One of two Stanford students suing eight elite universities in wake of the $25 million college admissions bribery scam is reportedly dropping out of the class action lawsuit.
Erica Olsen’s attorney told ABC News that his client is no longer seeking legal action against the university. The attorney added that additional plaintiffs will be added when an amended complaint is filed later in the day Thursday.
Olsen’s departure comes less than 24 hours after she and Kalea Woods claimed they were denied a fair shot at gaining legitimate admission to schools including The University of Southern California, Yale University and the University of California at Los Angeles in a lawsuit filed in Northern California Wednesday night.
The students additionally contended their degrees from Stanford have been devalued by criminal and racketeering charges raised by prosecutors in connection with the high-profile scam. The university is one of several ensnared in the criminal case, which accuses coaches and administrators of accepting bribes and other types of payment in exchange for ensuring the admission of certain students.
According to investigators, William (Rick) Singer, who pleaded guilty Tuesday to racketeering, money laundering, conspiracy and obstruction of justice charges, orchestrated the elaborate scheme — which involved him paying people to take admission exams for the children of his wealthy clients and bribing proctors and administrators to look the other way.
Prosecutors said he also used a phony charity, The Key Worldwide Foundation, to funnel hundreds of thousands of dollars in bribes to college coaches, who in turn, would pretend his wealthy clients had been top student athletes.
Yale, Georgetown, and Wake Forest University were also among those caught up in the scandal.
Olsen, according to the lawsuit, paid an $80 fee to apply to Yale University in 2017. She submitted a “stellar standardized test score, and a glowing profile,” which noted that she was also an athlete and a dancer.
“At the time she applied, she was never informed that the process of admission was an unfair, rigged process, in which rich parents could buy their way into the university through bribery,” the lawsuit reads.
Woods, who similarly had “stellar test scores” and “athletic skills,” said she now regrets shelling out $85 to apply to USC.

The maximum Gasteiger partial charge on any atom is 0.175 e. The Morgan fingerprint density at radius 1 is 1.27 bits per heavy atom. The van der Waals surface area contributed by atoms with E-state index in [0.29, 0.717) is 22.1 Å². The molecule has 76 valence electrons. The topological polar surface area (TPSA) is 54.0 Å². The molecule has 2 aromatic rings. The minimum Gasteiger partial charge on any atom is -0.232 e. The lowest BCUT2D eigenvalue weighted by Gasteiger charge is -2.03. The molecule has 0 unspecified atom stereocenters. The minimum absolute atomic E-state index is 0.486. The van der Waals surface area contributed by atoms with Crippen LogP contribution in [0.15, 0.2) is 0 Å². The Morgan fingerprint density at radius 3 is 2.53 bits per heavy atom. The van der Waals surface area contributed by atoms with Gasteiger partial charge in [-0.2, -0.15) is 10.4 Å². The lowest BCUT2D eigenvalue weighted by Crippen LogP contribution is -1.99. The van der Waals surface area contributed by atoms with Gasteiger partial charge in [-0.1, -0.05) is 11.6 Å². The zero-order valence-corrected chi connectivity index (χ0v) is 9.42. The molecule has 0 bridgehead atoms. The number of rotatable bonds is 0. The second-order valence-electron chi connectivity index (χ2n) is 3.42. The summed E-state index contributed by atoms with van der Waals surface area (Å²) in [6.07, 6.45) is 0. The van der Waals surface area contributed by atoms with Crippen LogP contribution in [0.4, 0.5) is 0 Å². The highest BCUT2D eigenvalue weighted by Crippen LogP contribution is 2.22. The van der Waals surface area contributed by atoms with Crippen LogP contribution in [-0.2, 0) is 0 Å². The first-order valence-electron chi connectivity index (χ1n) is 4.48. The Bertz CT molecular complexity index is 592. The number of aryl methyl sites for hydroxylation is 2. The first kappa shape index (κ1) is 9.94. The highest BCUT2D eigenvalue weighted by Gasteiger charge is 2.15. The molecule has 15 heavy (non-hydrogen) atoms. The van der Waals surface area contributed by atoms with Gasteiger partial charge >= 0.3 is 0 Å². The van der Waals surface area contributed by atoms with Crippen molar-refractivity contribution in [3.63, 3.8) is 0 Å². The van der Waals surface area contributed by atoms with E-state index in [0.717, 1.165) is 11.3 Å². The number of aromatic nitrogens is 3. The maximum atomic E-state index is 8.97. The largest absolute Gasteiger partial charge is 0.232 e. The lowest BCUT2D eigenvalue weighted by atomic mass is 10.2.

“Had she known the system at USC was warped and rigged by fraud, she would not have spent the money to apply to the school,” it continues. “She also did not receive what she paid for — a fair admissions consideration process.”
Both women went on to attend Stanford University, “another one of the universities plagued by the fraud scandal.”
They argue in the suit that a degree from the school “is now not worth as much as it was before, because prospective employers may now question whether they were admitted to the university on their own merits, versus having rich parents who were willing to bribe school officials.”
The suit additionally names the University of San Diego, the University of Texas, Wake Forest University and Georgetown University, all of which had associated individuals implicated in the bribery case, as plaintiffs.
More than 40 people have been implicated in the widespread elite college admission bribery scheme. Parents — including Hollywood stars, Huffman and Loughlin — ACT and SAT administrators and coaches at universities have also been charged.
Huffman, well-known for playing Lynette Scavo on “Desperate Housewives,” was indicted on charges stemming from the $15,000 she paid to have someone take an admission exam for her daughter, which she also allegedly disguised as a charitable donation. Her actor husband, William H. Macy, was not indicted in the case, though the couple was caught discussing the scam in a recorded conversation with a corroborating witness.
Loughlin, who was shooting a TV movie in Vancouver, British Columbia, Tuesday when her husband, Mossimo Giannulli, was arrested in the nationwide bust, returned to the U.S. and was arrested Wednesday. They’re both facing charges of conspiracy to commit mail fraud and honest services mail fraud.
The “Full House” actress and her husband allegedly agreed to pay $500,000 to have their two daughters listed as potential recruits for the USC crew team — despite the fact that they do not participate in the sport — to boost the likelihood of their admittance.